TRUTH BE TOLD
We can look at it from a different perspective. When income grows, who gains? According to the Economic Policy Institute, income in the U.S. grew from 1945 through 1980 by an average of $19,080. Of this growth, 65 percent went to the bottom 90 percent of wage earners.
Now, let’s see what effect the Reagan tax cuts had on the distribution of wealth. Looking at 1981 to 2008, incomes grew, on average, by $12,189. Of this, only 4 percent went to the bottom 90 percent of wage earners.
The income tax cuts, particularly for high-wage earners, have had a tremendous effect on government revenues as well. New York’s governors started cutting state taxes in the mid-1990s. According to the Fiscal Policy Institute, if New York were at the early 1990s tax rates now the state would have $13.5 billion more in revenues this fiscal year.
That would go a long way toward resolving our current budget deficits.
Not only are these revenues lost, but the surcharge put in place on the wealthiest New Yorkers is scheduled to expire December 31 of this year, and Gov. Andrew Cuomo wants to let it expire and give the wealthy a tax cut.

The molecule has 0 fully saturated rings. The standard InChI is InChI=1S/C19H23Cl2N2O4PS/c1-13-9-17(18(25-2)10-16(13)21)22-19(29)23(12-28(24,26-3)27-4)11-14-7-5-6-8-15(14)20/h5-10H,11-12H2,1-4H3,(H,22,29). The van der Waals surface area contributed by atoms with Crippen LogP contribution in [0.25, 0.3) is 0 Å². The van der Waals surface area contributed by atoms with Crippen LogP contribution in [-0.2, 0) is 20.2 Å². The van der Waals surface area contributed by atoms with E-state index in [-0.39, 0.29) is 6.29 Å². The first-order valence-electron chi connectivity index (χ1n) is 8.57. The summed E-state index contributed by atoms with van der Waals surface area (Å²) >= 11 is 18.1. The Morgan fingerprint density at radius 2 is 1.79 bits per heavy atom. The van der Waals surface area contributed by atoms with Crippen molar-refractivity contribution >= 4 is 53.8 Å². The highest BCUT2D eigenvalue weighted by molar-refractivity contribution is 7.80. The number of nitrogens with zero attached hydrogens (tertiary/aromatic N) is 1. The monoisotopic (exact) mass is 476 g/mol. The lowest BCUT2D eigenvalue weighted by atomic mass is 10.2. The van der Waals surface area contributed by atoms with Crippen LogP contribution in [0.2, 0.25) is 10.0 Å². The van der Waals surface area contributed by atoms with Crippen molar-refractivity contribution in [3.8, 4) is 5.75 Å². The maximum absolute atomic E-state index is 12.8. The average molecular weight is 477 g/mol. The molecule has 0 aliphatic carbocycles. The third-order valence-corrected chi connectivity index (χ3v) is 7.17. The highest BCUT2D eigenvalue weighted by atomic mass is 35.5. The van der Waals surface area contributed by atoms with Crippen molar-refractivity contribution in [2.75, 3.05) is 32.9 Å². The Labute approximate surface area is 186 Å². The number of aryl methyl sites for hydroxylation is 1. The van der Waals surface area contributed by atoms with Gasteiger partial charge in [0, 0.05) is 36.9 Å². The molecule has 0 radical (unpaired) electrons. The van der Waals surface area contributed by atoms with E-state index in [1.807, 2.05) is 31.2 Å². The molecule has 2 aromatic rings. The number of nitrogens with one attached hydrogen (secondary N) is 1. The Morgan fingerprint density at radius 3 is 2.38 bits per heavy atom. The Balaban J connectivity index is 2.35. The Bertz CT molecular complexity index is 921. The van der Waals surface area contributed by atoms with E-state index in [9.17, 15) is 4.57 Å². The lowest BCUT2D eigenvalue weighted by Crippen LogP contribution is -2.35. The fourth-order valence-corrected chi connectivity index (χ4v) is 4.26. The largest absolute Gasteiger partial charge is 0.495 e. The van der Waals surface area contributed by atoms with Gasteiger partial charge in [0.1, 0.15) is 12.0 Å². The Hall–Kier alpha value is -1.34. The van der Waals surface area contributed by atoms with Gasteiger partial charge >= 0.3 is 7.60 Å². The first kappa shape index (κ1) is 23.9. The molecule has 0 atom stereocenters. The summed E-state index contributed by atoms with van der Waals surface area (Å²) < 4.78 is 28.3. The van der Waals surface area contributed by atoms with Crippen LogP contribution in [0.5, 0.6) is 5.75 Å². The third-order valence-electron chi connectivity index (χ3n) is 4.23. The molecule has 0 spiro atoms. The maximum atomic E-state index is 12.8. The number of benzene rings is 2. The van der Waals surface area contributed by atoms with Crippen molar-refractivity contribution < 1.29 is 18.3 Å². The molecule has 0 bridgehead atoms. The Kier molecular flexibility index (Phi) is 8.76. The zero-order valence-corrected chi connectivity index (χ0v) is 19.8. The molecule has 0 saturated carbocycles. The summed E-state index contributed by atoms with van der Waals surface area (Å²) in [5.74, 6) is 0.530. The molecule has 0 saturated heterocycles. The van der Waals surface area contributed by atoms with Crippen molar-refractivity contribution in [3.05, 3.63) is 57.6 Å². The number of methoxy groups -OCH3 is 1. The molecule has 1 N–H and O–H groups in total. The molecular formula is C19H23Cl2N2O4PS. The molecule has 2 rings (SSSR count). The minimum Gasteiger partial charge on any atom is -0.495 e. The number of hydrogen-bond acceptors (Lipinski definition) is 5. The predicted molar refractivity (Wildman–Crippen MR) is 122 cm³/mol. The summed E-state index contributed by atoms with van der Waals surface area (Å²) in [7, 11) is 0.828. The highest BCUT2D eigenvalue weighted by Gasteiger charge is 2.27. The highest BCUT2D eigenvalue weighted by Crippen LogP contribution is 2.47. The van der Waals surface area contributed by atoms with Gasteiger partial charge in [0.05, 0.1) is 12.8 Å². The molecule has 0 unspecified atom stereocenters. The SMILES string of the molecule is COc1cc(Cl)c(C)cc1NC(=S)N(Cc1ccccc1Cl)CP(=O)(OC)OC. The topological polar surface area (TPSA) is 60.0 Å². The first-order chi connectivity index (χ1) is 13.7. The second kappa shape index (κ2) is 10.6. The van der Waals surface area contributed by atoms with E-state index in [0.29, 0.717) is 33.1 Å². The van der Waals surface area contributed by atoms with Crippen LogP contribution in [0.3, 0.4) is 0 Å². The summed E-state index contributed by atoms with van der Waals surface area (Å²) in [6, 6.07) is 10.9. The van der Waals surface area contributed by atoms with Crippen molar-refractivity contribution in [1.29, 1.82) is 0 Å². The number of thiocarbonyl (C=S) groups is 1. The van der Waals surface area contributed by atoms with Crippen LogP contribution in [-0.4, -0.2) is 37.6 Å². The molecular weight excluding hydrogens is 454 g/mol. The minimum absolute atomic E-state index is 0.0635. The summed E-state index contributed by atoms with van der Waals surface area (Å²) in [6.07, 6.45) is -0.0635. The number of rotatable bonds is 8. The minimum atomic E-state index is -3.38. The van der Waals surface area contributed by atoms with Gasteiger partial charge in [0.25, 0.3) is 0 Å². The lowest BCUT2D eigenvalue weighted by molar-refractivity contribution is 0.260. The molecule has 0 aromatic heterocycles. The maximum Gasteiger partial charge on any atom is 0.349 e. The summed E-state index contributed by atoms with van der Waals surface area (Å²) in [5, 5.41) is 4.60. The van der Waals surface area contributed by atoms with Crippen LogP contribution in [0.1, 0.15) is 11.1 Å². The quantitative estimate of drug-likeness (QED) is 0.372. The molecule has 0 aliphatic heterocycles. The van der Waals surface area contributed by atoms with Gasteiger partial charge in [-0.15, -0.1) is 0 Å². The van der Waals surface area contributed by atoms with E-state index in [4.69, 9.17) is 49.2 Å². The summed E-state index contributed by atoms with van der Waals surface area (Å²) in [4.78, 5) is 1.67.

New York’s tax structure already favors the wealthy. Right now, the wealthiest 1 percent of New Yorkers (who make more than $633,000 annually) pay 8.4 percent of their income in state income taxes and local property taxes. The governor wants to cut this to 7.2 percent.
Meanwhile, all of us in the bottom 95 percent of taxpayers pay an average of 10.58 percent of our income.
The only way to get back to the good old days of the pre-Reagan years is to have a fair tax structure and a vibrant labor movement. Without change, we will continue to slip into some Dickensian nightmare.
We will know in the next few months whether New York will rebel against this obscene narrative and force the wealthy to pay their fair share, or the assault on the beleaguered middle class will continue.
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